Talking to Bruce Raymond Brice in his open-house on St. Peter, a more serious, thoughtful man is revealed than the happy-go-lucky youth often represented in articles about him. Sure, he is flamboyant and witty, but underneath all of the laughter and jokes is an artist completely and seriously wrapped up in his work.
Born at 735 Burgundy, “right across from Buster Holmes restaurant,” Bruce has spent his life in the French Quarter developing his “Bruce-Brice-as-relates-to-primitive-style.” As a kid, he shined shoes and hung around several of the local artists, observing their craft. He found most of their work repetitious and was bored by it; but in 1955, when Bruce was 13, he began working with marionettes. This activity sparked his creative urge.
“I was really into puppets. They took over. They were more fascinating than the art I was seeing because there was something going on. I don't care if you dropped a few marionettes. It was always exciting making them… painting the faces and stuff. It put you in a little fantasy world. I used to go right into it easy. That's what I wanted to be at first — a puppeteer.”
Bruce was working with a puppeteer named Sidney Kittinger. They entertained at private parties, and also did puppet shows for NORD and the public library. Occasionally they appeared on Channel 6's Midday program. Their performances lasted only five minutes, but Bruce remembers the experience fondly. “I made five dollars a minute. That's the most money I ever made so quick!”
Bruce's paintings tell a story, and the human figures depicted in his paintings have evolved from the marionettes he worked with when he was a youngster.
As one of seven children, Bruce took to art early. “I used to do little crayon drawings out of the newspaper. I remember doing a scene for my grandfather a long time ago on corrugated board. It used to hang over his mantelpiece. He was one of the ones saying, ‘Keep it up. You gotta keep it up.’ Of course, I had no idea that I would go this far on my own, working for myself.”
Bruce painted out on the Square from the last part of '68 through 1970, then rented a studio. Before that, however, he had worked as a porter, a picture framer, jewelry salesman at the Flea Market, construction worker, etc. No matter what kind of job he had during the day, though, the determined artist would go home at night and paint.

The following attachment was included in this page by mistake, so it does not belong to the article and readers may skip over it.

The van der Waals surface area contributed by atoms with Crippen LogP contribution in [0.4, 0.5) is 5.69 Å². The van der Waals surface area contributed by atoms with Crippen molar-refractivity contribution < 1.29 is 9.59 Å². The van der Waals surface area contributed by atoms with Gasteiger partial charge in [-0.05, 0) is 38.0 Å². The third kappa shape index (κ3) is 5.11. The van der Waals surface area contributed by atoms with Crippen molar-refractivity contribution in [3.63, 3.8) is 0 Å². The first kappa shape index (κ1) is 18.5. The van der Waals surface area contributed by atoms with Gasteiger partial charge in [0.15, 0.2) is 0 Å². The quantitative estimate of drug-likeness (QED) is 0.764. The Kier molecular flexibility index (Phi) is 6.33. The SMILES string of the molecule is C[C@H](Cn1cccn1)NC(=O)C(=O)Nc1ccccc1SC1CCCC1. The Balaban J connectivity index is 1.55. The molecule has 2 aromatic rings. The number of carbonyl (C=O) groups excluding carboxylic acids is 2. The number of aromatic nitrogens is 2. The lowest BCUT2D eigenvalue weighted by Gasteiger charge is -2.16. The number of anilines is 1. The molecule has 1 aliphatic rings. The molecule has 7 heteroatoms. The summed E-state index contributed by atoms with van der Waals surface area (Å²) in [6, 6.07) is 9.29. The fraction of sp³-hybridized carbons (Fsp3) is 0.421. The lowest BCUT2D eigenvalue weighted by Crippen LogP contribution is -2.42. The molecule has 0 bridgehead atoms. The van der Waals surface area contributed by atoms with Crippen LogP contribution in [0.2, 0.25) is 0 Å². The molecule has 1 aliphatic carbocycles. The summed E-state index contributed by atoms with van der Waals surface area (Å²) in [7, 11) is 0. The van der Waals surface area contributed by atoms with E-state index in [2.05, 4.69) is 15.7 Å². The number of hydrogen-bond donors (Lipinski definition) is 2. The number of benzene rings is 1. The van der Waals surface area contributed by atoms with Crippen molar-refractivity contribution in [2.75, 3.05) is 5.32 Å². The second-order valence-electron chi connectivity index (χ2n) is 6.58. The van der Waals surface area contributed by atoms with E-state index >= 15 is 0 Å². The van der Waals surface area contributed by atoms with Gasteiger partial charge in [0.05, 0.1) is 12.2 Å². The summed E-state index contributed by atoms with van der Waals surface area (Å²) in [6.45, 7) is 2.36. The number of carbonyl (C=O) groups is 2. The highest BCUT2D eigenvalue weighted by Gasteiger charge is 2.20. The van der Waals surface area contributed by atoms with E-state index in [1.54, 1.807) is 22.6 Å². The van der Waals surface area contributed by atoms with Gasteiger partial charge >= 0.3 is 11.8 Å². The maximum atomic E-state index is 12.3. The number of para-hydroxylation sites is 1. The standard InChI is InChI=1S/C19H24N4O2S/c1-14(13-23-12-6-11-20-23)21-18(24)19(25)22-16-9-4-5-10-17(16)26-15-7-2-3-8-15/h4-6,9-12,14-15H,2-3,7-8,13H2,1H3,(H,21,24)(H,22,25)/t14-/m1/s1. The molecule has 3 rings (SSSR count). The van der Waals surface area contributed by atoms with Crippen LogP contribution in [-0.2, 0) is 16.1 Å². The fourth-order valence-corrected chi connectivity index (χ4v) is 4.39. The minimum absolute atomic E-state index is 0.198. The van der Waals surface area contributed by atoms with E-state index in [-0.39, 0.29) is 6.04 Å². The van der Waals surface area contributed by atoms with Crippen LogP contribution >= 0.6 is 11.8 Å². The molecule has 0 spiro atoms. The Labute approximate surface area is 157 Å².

“I feel compelled to paint. It's like when you're hungry, you gotta eat. I get everything out of painting! It relaxes me. It excites me. It puts me through different changes. I just quit the rest of the jobs I've had and said, ‘I am going to start working for myself. If not, just jump off a bridge or something — just give up. I've been working for other people for 20 years, I'm gonna give myself a chance.’ After that, I didn't have any problems.”
The jobs I've been on before, you would be there; then they'd hire the white guy. You would have to train him to become the manager. That's training somebody to make more money than you, and you're already qualified.”
At one time Bruce did picture framing for Larry Borenstein. He was especially impressed with one particular artist's work which Borenstein was promoting.
“The paintings looked like they were done in the seventeenth century. The artist had done just these real dead faces, you know, these real jivey faces. I was depressed. It was like somebody who's been through a lot. I was sure the artist was a much older man.”
The artist was Noel Rockmore. Bruce and Noel became friends, and Bruce credits Noel with inspiring and encouraging him. “Noel was doing something different, something creative. He was serious, real serious about his work and talking about art. He didn't play with art. Certain eople have a job and you don't kid with a job because this is what you're making money at. This is how he felt about art and this is the way it should be. Seeing his work inspired me to do more different things with painting — to loosen up.
Another person who influenced Bruce's art career was Allan Jaffe. Jaffe owned two buildings in the Treme section of town, where families were being evicted and buildings being torn down so that the New Orleans Theatre for the Performing Arts and the cultural complex could be built.
“Allan came to me and told me the story of what was happening in that area, and asked if I would like to do a mural. He furnished the paint and the wall and that's how it came about… I didn't think it would be as dynamite as it turned out to be. They have tour buses come by now. I wasn't thinking about tour buses passing there when I was doing it — no way!”
Bruce's work has been viewed by a national audience when it was presented on NBC's Today show in conjunction with an exhibition at the American Museum of Folk Art in New York. He was the New Orleans Museum of Modern Art Biennial Winner, and has a painting on permanent display there. As a successful artist, Bruce feels that art is not effectively promoted in the Crescent City.
“We have a fine museum, but they need more people to donate so they can get higher priced painters like Picasso. They need a larger budget for the museum. It's money. It's the money and the people at City Hall, you know… You just get them to push it. They got the money for the dome stadium together. We need more sculpture, more art, more murals, and different projects for groups of artists to participate in. It would be fine if they can get money to locate different artists at spots around the city and let them paint.”
Copyright © 1974–2005 Henry H. Mitchell.